BFI Film Classics: Victim

Author: John Coldstream

The BFI’s latest release in their Film Classics series is a film that celebrates its 50th anniversary – Victim. The book is released alongside another BFI monograph of a Dirk Bogarde film, The Servant (1963). But it was Victim that changed the course of Bogarde’s career and would lead to the aforementioned film, Accident (1967), Death in Venice (1971) and a host of other European films. The London we witness in Victim is one that is recognizable today, but is noirishly shot in dark tones by Otto Heller; we can see such familiar places as the area between St. Martin’s Lane and Charing Cross Road, Cambridge Circus and the Salisbury Pub on St. Martin’s Lane. But the film is not just about London but was a ground breaking film about homosexuality. It can not be underestimated what a daring film this was and how the project threatened to ruin the careers of the films cast and crew, including Rank pin-up idol Bogarde. Fitting then that this book is written by John Coldstream, the biographer of Bogarde, editor of his memoirs and journals as well as being a personal friend which has helped elaborate Bogarde’s own feelings about the project, both at the time and in hindsight. The book also reveals that Bogarde would bind his scripts and have his own system for making notes and developing the character.

It is not until we are well into the film are we aware of why the young man at the beginning of the film known as Barrett (Peter McEnery) is running around London trying to escape from the police and looking for help where he can get it. It transpires that Barrett has stolen money from his place of work in order to pay off blackmailers. He attempts to contact a barrister he knows called Mel Farr (Bogarde) but he is ignoring his calls. Later after he is arrested Barrett hangs himself in his cell. The police then suspect that Barrett was being blackmailed because he was a homosexual and this was why Farr ignored his calls for fear that Barrett was trying to blackmail him. Farr then searches to uncover who these blackmailers are, even at the risk of his own promising career, as well as destroying the cover of his marriage to his beautiful wife (played by Sylvia Syms).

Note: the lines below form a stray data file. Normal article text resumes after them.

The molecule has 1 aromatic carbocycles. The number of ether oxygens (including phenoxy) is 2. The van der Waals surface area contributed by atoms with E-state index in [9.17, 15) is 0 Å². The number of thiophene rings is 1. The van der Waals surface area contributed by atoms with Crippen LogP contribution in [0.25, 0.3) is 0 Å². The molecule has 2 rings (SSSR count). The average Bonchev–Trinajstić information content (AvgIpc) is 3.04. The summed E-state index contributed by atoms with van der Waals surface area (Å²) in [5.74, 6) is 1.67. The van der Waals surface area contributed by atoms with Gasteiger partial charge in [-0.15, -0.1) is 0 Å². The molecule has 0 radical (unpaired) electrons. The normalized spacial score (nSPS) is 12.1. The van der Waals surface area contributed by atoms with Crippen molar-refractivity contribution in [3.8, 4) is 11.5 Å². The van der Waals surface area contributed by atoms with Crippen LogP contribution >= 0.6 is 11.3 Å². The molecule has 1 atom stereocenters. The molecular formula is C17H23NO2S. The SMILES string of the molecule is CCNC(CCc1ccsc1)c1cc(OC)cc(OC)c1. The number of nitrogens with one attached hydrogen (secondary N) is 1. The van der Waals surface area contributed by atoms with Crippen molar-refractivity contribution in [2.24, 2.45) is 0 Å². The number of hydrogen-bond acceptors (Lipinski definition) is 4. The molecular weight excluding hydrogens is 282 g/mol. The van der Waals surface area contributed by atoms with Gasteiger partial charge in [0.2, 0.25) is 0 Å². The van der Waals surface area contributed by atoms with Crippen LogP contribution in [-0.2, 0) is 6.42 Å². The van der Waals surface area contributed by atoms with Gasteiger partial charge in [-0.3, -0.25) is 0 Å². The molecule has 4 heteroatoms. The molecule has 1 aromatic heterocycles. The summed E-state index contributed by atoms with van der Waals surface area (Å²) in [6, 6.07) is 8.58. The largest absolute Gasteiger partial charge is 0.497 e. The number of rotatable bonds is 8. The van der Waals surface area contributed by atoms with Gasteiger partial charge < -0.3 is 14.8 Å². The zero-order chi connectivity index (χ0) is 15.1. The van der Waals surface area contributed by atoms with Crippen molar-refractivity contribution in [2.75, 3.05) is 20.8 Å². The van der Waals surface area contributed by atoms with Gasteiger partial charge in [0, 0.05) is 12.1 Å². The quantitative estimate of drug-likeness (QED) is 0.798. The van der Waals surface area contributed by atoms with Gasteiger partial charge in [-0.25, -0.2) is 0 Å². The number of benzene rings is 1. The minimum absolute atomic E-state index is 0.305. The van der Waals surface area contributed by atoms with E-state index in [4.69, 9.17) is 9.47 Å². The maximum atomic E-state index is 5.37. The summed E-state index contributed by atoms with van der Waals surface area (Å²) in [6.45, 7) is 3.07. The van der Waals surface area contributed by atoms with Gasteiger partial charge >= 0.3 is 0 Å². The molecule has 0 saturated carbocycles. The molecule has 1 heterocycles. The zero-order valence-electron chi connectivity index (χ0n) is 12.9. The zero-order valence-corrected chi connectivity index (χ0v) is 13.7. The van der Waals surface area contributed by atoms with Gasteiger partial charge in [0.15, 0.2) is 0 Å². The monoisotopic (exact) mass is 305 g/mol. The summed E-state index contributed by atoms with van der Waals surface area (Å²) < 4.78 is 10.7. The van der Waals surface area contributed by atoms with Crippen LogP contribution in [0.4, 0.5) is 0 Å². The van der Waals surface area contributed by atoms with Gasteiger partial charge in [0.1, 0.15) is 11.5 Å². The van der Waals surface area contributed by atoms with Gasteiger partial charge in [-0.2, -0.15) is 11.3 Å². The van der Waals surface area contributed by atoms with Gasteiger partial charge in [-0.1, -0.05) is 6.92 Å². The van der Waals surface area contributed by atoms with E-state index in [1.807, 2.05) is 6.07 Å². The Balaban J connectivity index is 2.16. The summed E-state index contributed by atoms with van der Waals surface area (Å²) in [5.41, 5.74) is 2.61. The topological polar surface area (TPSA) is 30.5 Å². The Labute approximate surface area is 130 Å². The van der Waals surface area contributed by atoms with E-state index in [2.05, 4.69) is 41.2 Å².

Essentially the film is a thriller set in the dark underworld of Soho with the West End providing a suitable backdrop for its driving story. The film was ground breaking for many reasons. Coldstream goes into recollections amongst others such as director Terence Davies impressions as a young man on seeing the film at a cinema in 1961 when the word homosexuality was said for the first time. The phrase “you could hear a pin drop” is phrased more than once. It was also a couple of other lines that would go on to court controversy during the scriptwriting process and later with the British Board of Film Censers led at the time John Treveleyan. There were a couple of lines in the confrontation between Farr and his wife where she is interrogating him about the truth of his relationship with Barrett in which she brings up a previous relationship he had and tries to understand the nature of his homosexuality: “You were attracted to that boy as a man would be to a girl!” which would then lead to Farr retorting: “I stopped seeing him because I wanted him!” Powerful stuff indeed. Especially for the date the film was made. At the end of his book Coldstream tackles the impressions the film made on a contemporary audience, but it is in the first chapter in which he looks at the immediate legacy of the film. In 1961 men were still being imprisoned for homosexuality, crimes against nature as it was sometimes termed. Despite Coldstream’s assertions that the film was in part responsible for the legalisation of homosexuality in 1967, I suspect much of the films dialogue was expressing a softening attitude that was already prevalent in the zeitgeist. Whichever it is this was a brave film to make and yet also makes for a good old fashioned black and white British crime thriller.

Chris Hick

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